A popular design for institutions of the time period was a sprawling layout of an administration building flanked by two wings, one for males and one for females. One of the best examples in New York of the design is the Richardson-Olmstead Complex in Buffalo which also offers tours (but to be honest, it’s probably one of the worst tours I’ve ever attended). Willard’s first building was a similar design and was constructed in 1866, though you won’t see this building on any tour because it was taken down sometime in the 80’s. Just three years after the first construction began, on October 13th, a steamboat made its way up Seneca Lake and docked at the shore right at the edge of Willard’s campus. Several men would appear and lead a chained up, physically deformed woman from the boat and up the dock toward her new home. Mary Rote had spent the previous decade chained to a wall with no bed or clothing in the Columbia County almshouse. Though Willard was no all-inclusive-Caribbean resort, it still was light years ahead of her previous living quarters. With Mary arriving at the Willard Asylum for the Chronic Insane as Patient #1, the long and winding history of the campus was set to begin.
Because there are so many people attending the tours, groups are created of about 25-40 people and each group starts in a different part of the campus. Then each group bounces from spot to spot around the campus with a docent. If you decide to attend the tour, I’d STRONGLY recommend staying with your group and paying no mind to the
prison lockdown facility. From what I’ve heard, even pointing your camera toward the barbed wire fence will get the attention of the constantly patrolling guards. While you may not find yourself in shackles for such an act, remember that the prison is kind enough to allow the historical society to bring upwards of 1,000 people around, and minding manners and following directions might help convince them that it’s a great event to continue with.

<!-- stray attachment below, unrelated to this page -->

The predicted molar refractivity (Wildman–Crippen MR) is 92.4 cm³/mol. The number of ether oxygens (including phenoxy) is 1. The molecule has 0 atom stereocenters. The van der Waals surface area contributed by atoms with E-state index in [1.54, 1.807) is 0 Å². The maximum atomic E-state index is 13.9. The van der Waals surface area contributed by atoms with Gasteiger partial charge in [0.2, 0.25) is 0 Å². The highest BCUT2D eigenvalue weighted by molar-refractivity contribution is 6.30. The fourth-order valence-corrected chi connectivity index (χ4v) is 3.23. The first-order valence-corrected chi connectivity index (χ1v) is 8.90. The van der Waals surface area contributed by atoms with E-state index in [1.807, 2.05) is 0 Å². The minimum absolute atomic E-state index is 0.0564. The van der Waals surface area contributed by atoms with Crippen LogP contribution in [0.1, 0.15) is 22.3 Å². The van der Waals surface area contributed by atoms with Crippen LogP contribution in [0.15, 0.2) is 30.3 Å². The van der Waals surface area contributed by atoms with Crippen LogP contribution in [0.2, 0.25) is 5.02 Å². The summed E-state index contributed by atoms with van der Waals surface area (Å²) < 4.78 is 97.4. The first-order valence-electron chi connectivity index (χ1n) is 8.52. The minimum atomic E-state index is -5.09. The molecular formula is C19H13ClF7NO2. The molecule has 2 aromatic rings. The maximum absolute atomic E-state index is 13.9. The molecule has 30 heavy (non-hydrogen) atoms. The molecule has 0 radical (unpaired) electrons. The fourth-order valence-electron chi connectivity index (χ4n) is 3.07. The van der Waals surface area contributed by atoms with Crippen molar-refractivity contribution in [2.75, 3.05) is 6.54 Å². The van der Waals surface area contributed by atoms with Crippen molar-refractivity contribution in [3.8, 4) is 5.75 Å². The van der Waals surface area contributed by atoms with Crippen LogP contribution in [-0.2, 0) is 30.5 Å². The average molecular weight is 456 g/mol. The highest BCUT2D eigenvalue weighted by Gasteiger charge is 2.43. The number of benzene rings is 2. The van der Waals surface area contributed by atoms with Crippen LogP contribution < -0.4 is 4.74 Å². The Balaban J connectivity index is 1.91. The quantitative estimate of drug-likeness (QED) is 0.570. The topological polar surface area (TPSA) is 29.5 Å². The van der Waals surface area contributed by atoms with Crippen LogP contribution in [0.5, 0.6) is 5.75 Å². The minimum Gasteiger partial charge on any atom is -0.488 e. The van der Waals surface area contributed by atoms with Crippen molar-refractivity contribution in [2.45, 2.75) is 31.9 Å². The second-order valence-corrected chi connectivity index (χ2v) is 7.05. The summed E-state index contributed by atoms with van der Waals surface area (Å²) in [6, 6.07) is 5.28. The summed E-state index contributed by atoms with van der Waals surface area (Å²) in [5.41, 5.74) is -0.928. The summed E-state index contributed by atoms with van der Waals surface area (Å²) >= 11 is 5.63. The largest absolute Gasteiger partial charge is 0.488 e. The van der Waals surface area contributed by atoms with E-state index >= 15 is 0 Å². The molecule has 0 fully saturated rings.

It was only months after October 13, 1869 when Mary Rote arrived that Willard had filled all 250 beds and began to prepare for more. Rather than put additions directly on to the building, a campus of detached buildings was built. A Warden’s house overlooking the dock that the patients arrived at, numerous dormitory style buildings to house both residents and staff, a morgue, a fire department, a nurse’s station (that is now a daycare), a generator building and an all-purpose gymnasium that served as a recreational area, chapel and movie theatre all became part of a collection of over 70 buildings that slowly were constructed to serve the growing population. In 1890, the campus (now called Willard State Hospital) had over 2,000 residents on site, making it the largest in the entire country. Originally intended to serve only chronic patients, Willard now was poised to also serve patients with acute needs.